AT&T has been upgrading its 3G network with plans to start migrating it to evolved-high speed data access (or HSPA+), which would triple peak speeds. At the same time, it has also been building its hotspot presence, acquiring hotspot provider Wayport in December for access to 60,000 global hotspots. In Starbucks alone, the carrier has increased hotspots to 7,000. AT&T also reported authenticating 10.5 million WiFi connections in total across the country in the first quarter. According to AT&T, smartphones – including the iPhone 3G – accounted for more than four million of these WiFi connections made on its hotspots in Q1.

On the other hand, AT&T has also restricted certain apps, namely the Skype app and SlingPlayer on the iPhone, to use only on WiFi. Figueroa quoted ABI Research’s findings that three out of four people with WiFi on their device actively use it, so today’s announcement could help decrease the instances in which this is a limiting factor. “I don’t know how many [carriers] are doing this now, but it’s a trend you are going to continue to see,” he said.

NO MORE PREPAID IPHONES

Earlier in the week, AT&T also informed its prepaid customers that they would no longer be eligible for iPhone service following the iPhone 3.0 update, released on Wednesday. According to JBB Research principal analyst Julien Blin, it was a smart decision on the carrier’s part. Now that the original iPhone 3G is available for only $99, AT&T’s low prepaid average revenue per user (ARPU) could have weighed on its total ARPU, potentially even cannibalizing it as the $99 phone gained traction amongst prepaid customers. While AT&T’s prepaid customer base is significantly less than its postpaid business, Blin said the carrier most likely didn’t want to risk damaging total ARPU over time.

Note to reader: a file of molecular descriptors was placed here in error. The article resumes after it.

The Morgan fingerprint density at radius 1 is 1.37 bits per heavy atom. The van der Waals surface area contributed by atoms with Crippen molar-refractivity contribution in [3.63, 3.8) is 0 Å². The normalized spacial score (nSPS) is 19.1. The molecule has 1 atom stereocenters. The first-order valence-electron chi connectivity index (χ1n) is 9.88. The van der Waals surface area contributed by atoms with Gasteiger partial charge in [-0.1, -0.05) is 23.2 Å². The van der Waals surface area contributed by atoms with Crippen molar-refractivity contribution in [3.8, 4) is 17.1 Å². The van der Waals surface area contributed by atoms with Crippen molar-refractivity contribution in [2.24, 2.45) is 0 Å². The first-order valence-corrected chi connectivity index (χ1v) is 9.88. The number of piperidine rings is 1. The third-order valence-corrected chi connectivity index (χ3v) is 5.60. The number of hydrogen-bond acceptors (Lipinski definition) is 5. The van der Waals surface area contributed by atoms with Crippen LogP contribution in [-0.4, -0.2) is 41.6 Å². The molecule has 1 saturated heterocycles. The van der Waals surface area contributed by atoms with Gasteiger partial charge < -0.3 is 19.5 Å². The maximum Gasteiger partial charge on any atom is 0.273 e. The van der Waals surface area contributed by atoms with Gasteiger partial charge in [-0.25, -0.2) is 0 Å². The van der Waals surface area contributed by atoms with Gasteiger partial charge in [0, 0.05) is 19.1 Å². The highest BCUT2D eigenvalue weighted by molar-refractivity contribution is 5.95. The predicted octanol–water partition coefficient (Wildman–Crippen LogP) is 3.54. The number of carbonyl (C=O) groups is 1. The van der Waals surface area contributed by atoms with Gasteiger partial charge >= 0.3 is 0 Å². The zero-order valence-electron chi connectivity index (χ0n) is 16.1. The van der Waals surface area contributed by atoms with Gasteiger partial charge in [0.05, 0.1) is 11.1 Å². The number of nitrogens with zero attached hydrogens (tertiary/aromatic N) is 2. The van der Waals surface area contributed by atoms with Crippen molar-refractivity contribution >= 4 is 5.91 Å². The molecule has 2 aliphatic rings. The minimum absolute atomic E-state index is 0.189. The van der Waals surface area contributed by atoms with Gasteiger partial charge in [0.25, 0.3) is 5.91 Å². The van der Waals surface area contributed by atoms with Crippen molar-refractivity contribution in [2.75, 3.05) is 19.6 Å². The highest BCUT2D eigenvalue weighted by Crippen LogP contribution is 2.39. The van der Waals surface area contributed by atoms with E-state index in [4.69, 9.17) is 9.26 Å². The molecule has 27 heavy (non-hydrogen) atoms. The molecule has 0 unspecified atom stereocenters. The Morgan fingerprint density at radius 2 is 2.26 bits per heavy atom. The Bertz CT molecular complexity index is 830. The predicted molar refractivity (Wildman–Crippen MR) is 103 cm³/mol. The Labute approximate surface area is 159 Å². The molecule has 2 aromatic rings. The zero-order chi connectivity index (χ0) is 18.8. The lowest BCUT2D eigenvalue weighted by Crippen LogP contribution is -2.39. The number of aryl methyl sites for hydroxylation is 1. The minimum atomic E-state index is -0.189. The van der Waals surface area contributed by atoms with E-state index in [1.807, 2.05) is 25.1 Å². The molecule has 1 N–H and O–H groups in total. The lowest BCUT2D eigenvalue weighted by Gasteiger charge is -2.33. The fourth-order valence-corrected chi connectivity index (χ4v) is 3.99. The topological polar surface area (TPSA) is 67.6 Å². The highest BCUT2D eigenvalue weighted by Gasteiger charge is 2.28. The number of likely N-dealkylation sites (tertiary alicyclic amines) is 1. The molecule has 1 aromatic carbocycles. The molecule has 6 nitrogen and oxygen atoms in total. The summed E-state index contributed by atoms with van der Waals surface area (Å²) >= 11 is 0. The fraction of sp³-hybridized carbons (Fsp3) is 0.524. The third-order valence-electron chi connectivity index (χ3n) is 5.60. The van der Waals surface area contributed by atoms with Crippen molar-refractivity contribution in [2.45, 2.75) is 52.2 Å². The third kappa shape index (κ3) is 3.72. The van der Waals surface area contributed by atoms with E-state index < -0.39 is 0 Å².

“Today, while leading carriers are not seeing the full impact of the prepaid offering, many leading carriers are still experimenting, trying to find the right formula and take advantage of the fast-growing prepaid market without cannibalizing their postpaid offering and impacting their total ARPU and churn,” Blin wrote in a research note. “Carriers like Boost Mobile have done a good job managing such issue, but I am not sure that AT&T would have been able to do so.”